5. How Wars End, by Gideon Rose. This is just what its title says: a book about how American wars have ended over the past century and why they’ve ended (or continued to sputter on) the way they did. Rose’s basic thesis is that (a) politicians routinely screw up by not thinking hard enough about what to do after wars end, and (b) they’re too obsessed with not repeating the mistakes of the previous war, which blinds them to ways in which the current war is different, not just a rerun of some previous fight. In some ways I think his take on (a) is a little unfair, simply because the complexity of planning well for a postwar environment is really, really hard, but his illumination of (b) is pretty compelling. I’ve noticed the same dynamic myself over and over, but this is the first book I’ve read that really laid out the problem methodically.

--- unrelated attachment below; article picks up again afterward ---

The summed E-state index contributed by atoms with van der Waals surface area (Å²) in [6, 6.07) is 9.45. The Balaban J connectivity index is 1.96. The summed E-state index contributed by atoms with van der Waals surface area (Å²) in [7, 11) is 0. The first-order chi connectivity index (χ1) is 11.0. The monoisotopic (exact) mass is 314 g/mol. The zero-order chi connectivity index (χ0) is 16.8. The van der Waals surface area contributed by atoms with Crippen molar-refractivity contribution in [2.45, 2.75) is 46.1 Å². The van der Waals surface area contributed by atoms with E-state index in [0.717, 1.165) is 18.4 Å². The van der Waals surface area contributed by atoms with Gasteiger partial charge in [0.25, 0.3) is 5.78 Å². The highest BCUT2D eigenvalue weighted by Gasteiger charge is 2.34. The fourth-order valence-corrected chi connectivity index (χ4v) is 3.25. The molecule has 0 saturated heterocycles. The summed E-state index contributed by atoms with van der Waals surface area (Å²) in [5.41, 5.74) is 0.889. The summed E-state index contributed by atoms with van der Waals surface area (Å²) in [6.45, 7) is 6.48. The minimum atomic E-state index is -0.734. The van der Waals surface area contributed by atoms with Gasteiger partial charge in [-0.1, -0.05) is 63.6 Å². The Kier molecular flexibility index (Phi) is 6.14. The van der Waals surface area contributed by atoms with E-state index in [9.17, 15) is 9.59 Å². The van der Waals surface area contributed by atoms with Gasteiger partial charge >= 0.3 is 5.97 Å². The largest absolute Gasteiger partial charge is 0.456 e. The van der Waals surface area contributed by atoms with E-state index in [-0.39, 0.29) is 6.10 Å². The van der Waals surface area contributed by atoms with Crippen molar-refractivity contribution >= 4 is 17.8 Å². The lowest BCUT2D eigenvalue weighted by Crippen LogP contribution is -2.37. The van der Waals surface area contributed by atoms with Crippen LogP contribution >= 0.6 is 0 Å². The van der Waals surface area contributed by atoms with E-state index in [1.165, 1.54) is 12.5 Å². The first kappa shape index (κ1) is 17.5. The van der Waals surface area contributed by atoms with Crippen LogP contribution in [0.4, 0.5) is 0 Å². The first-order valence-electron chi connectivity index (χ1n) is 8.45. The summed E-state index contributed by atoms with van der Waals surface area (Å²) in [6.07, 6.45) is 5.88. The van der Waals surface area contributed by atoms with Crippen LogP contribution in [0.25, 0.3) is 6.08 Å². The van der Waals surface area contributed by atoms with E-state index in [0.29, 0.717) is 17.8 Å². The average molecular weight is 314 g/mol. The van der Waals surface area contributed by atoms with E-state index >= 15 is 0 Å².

They’re all good books, but the top two are the best books I read all year. So if you’re only going to read one, read one of those.

  • Big Cars


    Atrios:

    From talking to a few parents, the SUV craze is at least in part due to the perceived additional safety given that everyone else on the highway is driving a giant car. Probably stuck there. In fairness, my most frequent form of transport is a rather large bus.

    This goes back a long way. Even when I was a kid, I routinely heard other parents say they felt better with “a lot of steel” around them, not tooling around in some little tin can. In that sense, SUVs are just replacements for the full-size land yachts that everyone loved in the 50s and 60s. As it happens, I’ve always suspected that the safety/comfort argument is largely a pretense for people who just like to drive big cars, but it’s a hard one to kill since there is, after all, a kernel of truth to it. Other things equal, a big, heavy car really is a bit safer than a small one if they hit each other.